This information is intended for use by energy providers or those companies with surplus energy available from industrial or production processes which might be suitable for linking with glasshouse crop production.
All commercially significant quantities of tomatoes produced in the UK are grown in glasshouses. The most typical crop cycle involves planting in December or early January with harvesting between March and November.
Production through the winter is possible with the provision of lighting to supplement solar radiation, which is not otherwise adequate to achieve economic yields and fruit quality at this time of year under UK conditions. About 10% of the UK crop area is grown this way.
The major components of glasshouses are glass and aluminium, both very durable materials. Polythene-clad greenhouses are not generally used for UK tomato production, although most southern European and North African imports are produced under plastic.
A constant energy supply for heating the glasshouse is necessary throughout the cropping period and a suitable carbon dioxide supply is required to replenish and supplement the glasshouse atmosphere to achieve optimum production.
Over the past 20 years, British growers have reduced annual energy use by more than half for each kilo of tomatoes of the same type produced.
During this period the majority of the production area was converted to use natural gas for glasshouse heating, resulting in less of the emissions which would come from burning oil or coal. Carbon dioxide can be extracted from the clean exhaust gases when burning gas, to enrich the glasshouse atmosphere with CO2. This gives significant production benefits as well as further reducing CO2 emissions.
CO2 uptake by British tomato crops is estimated to be 25,000 tonnes per year.
Typical annual energy use for glasshouse heating is 450 kWh/m2 glasshouse area. More detailed information on this and the seasonal pattern of use is available on request.
CHP systems have been used by UK growers for some years but their exploitation has proven more difficult than elsewhere, Holland in particular, because of the effects of political and economic influences on the relative price of fuel (normally natural gas) and the value of electricity produced.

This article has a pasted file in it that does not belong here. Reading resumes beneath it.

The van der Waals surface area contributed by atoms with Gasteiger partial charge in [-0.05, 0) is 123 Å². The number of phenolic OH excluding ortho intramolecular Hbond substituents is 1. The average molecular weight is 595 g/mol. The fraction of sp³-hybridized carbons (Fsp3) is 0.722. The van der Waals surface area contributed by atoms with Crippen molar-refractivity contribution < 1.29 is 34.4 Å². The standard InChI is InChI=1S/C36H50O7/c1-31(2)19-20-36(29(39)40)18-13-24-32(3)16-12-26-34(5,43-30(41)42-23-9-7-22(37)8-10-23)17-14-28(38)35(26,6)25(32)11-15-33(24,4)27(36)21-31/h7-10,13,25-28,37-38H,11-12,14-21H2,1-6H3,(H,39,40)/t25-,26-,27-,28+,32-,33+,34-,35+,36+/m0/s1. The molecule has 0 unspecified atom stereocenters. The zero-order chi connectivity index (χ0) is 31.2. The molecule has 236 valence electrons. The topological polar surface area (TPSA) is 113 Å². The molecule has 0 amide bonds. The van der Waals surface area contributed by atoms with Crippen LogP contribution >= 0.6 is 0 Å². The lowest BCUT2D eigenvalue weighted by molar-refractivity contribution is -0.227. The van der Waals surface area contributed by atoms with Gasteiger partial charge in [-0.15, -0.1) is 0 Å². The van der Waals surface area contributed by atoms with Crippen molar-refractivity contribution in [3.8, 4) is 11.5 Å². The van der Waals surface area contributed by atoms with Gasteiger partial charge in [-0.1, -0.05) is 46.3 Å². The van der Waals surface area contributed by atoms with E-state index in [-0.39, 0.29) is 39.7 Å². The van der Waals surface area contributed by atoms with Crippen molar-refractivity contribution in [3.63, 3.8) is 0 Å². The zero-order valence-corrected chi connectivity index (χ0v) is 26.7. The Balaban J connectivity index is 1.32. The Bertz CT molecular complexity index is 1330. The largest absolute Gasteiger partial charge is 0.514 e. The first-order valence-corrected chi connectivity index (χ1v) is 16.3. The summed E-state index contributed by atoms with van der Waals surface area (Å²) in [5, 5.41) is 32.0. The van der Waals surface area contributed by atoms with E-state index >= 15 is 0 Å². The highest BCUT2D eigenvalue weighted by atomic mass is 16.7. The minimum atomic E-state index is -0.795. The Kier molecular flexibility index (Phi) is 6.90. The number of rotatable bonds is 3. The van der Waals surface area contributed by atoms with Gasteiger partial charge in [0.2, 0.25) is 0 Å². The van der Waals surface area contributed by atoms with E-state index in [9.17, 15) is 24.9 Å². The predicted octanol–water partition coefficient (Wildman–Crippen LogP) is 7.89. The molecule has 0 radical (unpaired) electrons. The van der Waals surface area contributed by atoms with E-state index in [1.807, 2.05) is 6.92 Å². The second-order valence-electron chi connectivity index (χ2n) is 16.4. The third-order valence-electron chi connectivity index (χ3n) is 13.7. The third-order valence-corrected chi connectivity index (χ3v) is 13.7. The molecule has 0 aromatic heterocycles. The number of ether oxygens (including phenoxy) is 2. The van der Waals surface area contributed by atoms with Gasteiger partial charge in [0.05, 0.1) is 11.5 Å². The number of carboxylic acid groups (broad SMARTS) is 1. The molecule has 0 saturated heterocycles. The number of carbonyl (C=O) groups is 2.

These systems are also now being fuelled by methane ('biogas') produced by anaerobic digestion (AD) of vegetable waste, crop residues or crops grown specifically for this purpose.
Tomato crops can be heated by surplus energy from industrial processes, which would otherwise be wasted. This can provide a significant saving in capital costs in electricity generation facilities if considered at an early development stage, as well as providing an opportunity for the production of a valuable and nutritious food.
CO2 generated from these processes can also be used to supplement the glasshouse atmosphere, if the combustion gases are clean enough (free from contaminants such as Ethylene and Nitrous oxides) to allow this use without damaging plants.
If the intention is to develop a glasshouse production facility on an 'energy' site, a number of issues are critical to such a development.
The UK tomato industry now consists of relatively few but large production companies. This has come about because of the need for economies of scale and efficiency in production, but also to meet the requirements of the retail sector. Total UK tomato production is around 190ha of glasshouse facility and the total value of the British tomato crops is approximately £160m.To establish a standalone company on a greenfield site and to operate it economically would demand a minimum production scale of around 5 hectares of glasshouse area in order to supply the multiple retail market. There should be room for potential further development. The site would also need to accommodate office buildings, storage facilities, roads, reservoirs and car parks. Initial investment for such a project (excluding land) would be of the order of £7m.
The site should be as level as possible, not at an excessively high altitude or exposed, not prone to flooding, with good road access, mains water and electricity.
Critical factors to be considered are:
Expensive though energy may be, reducing its cost will not on its own be sufficient to make a project viable. Operating a tomato production and marketing company in the modern economic and competitive environment demands the highest levels of multi-disciplinary skills as a first requirement.
Further help and guidance may be obtained by contacting the British Tomato Growers' Association at www.britishtomatoes.co.uk by emailing firstname.lastname@example.org or by telephoning 01243 554859.
Did You Know?
Tomatoes accounted for nearly a third of the 36 million tonnes of fresh veg sold in W.Europe in 2014.